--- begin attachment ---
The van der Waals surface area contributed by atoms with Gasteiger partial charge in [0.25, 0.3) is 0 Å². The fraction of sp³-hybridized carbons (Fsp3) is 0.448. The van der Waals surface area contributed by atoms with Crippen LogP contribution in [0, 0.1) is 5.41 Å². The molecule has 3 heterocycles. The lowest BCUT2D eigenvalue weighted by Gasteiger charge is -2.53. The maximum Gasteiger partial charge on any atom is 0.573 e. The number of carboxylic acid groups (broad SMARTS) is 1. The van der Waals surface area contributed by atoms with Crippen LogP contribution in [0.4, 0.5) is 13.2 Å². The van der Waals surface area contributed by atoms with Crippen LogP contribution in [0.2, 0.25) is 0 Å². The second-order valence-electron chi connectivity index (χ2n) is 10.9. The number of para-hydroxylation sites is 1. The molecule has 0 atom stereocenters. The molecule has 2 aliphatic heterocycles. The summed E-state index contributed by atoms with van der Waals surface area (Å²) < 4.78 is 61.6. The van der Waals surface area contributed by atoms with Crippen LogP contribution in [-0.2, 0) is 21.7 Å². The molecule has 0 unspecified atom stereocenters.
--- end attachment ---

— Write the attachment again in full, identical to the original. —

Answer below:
The van der Waals surface area contributed by atoms with Gasteiger partial charge in [0.25, 0.3) is 0 Å². The fraction of sp³-hybridized carbons (Fsp3) is 0.448. The van der Waals surface area contributed by atoms with Crippen LogP contribution in [0, 0.1) is 5.41 Å². The molecule has 3 heterocycles. The lowest BCUT2D eigenvalue weighted by Gasteiger charge is -2.53. The maximum Gasteiger partial charge on any atom is 0.573 e. The number of carboxylic acid groups (broad SMARTS) is 1. The van der Waals surface area contributed by atoms with Crippen LogP contribution in [0.4, 0.5) is 13.2 Å². The van der Waals surface area contributed by atoms with Crippen LogP contribution in [0.2, 0.25) is 0 Å². The second-order valence-electron chi connectivity index (χ2n) is 10.9. The number of para-hydroxylation sites is 1. The molecule has 0 atom stereocenters. The molecule has 2 aliphatic heterocycles. The summed E-state index contributed by atoms with van der Waals surface area (Å²) < 4.78 is 61.6. The van der Waals surface area contributed by atoms with Crippen LogP contribution in [-0.2, 0) is 21.7 Å². The molecule has 0 unspecified atom stereocenters.